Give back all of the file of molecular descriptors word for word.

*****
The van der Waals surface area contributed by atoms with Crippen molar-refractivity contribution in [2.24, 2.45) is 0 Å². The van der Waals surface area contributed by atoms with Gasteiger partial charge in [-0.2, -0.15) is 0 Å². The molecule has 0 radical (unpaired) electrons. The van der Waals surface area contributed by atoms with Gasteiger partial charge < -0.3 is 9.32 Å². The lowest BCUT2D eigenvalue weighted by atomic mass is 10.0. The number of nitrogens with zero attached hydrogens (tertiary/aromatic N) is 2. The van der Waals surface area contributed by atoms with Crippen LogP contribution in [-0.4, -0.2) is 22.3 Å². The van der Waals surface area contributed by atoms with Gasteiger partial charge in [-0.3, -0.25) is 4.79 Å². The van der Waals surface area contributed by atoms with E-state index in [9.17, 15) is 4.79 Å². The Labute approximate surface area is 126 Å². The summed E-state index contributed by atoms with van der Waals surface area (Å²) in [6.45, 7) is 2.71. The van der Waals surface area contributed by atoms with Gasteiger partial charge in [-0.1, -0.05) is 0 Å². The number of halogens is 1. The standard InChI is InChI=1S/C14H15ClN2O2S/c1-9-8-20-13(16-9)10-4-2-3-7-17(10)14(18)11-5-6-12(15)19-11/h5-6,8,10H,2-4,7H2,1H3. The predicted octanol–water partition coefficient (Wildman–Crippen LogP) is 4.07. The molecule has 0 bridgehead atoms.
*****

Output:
The van der Waals surface area contributed by atoms with Crippen molar-refractivity contribution in [2.24, 2.45) is 0 Å². The van der Waals surface area contributed by atoms with Gasteiger partial charge in [-0.2, -0.15) is 0 Å². The molecule has 0 radical (unpaired) electrons. The van der Waals surface area contributed by atoms with Gasteiger partial charge < -0.3 is 9.32 Å². The lowest BCUT2D eigenvalue weighted by atomic mass is 10.0. The number of nitrogens with zero attached hydrogens (tertiary/aromatic N) is 2. The van der Waals surface area contributed by atoms with Crippen LogP contribution in [-0.4, -0.2) is 22.3 Å². The van der Waals surface area contributed by atoms with Gasteiger partial charge in [-0.3, -0.25) is 4.79 Å². The van der Waals surface area contributed by atoms with E-state index in [9.17, 15) is 4.79 Å². The Labute approximate surface area is 126 Å². The summed E-state index contributed by atoms with van der Waals surface area (Å²) in [6.45, 7) is 2.71. The van der Waals surface area contributed by atoms with Gasteiger partial charge in [-0.1, -0.05) is 0 Å². The number of halogens is 1. The standard InChI is InChI=1S/C14H15ClN2O2S/c1-9-8-20-13(16-9)10-4-2-3-7-17(10)14(18)11-5-6-12(15)19-11/h5-6,8,10H,2-4,7H2,1H3. The predicted octanol–water partition coefficient (Wildman–Crippen LogP) is 4.07. The molecule has 0 bridgehead atoms.